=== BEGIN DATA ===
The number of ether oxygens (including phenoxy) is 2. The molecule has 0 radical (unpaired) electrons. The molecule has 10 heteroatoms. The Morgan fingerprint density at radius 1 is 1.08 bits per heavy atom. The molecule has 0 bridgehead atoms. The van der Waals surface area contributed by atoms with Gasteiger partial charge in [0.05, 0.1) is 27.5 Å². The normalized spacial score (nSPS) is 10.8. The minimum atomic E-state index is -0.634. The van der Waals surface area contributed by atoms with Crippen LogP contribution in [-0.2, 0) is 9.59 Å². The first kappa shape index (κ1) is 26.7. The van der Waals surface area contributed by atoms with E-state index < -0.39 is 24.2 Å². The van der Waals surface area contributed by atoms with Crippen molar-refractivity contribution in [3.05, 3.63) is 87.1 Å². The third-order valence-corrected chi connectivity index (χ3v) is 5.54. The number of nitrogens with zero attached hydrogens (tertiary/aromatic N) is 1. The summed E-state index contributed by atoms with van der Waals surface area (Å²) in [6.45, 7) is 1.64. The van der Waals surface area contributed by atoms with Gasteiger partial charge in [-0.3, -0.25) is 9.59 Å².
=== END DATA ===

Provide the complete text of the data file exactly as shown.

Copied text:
The number of ether oxygens (including phenoxy) is 2. The molecule has 0 radical (unpaired) electrons. The molecule has 10 heteroatoms. The Morgan fingerprint density at radius 1 is 1.08 bits per heavy atom. The molecule has 0 bridgehead atoms. The van der Waals surface area contributed by atoms with Gasteiger partial charge in [0.05, 0.1) is 27.5 Å². The normalized spacial score (nSPS) is 10.8. The minimum atomic E-state index is -0.634. The van der Waals surface area contributed by atoms with Crippen LogP contribution in [-0.2, 0) is 9.59 Å². The first kappa shape index (κ1) is 26.7. The van der Waals surface area contributed by atoms with E-state index < -0.39 is 24.2 Å². The van der Waals surface area contributed by atoms with Crippen molar-refractivity contribution in [3.05, 3.63) is 87.1 Å². The third-order valence-corrected chi connectivity index (χ3v) is 5.54. The number of nitrogens with zero attached hydrogens (tertiary/aromatic N) is 1. The summed E-state index contributed by atoms with van der Waals surface area (Å²) in [6.45, 7) is 1.64. The van der Waals surface area contributed by atoms with Gasteiger partial charge in [-0.3, -0.25) is 9.59 Å².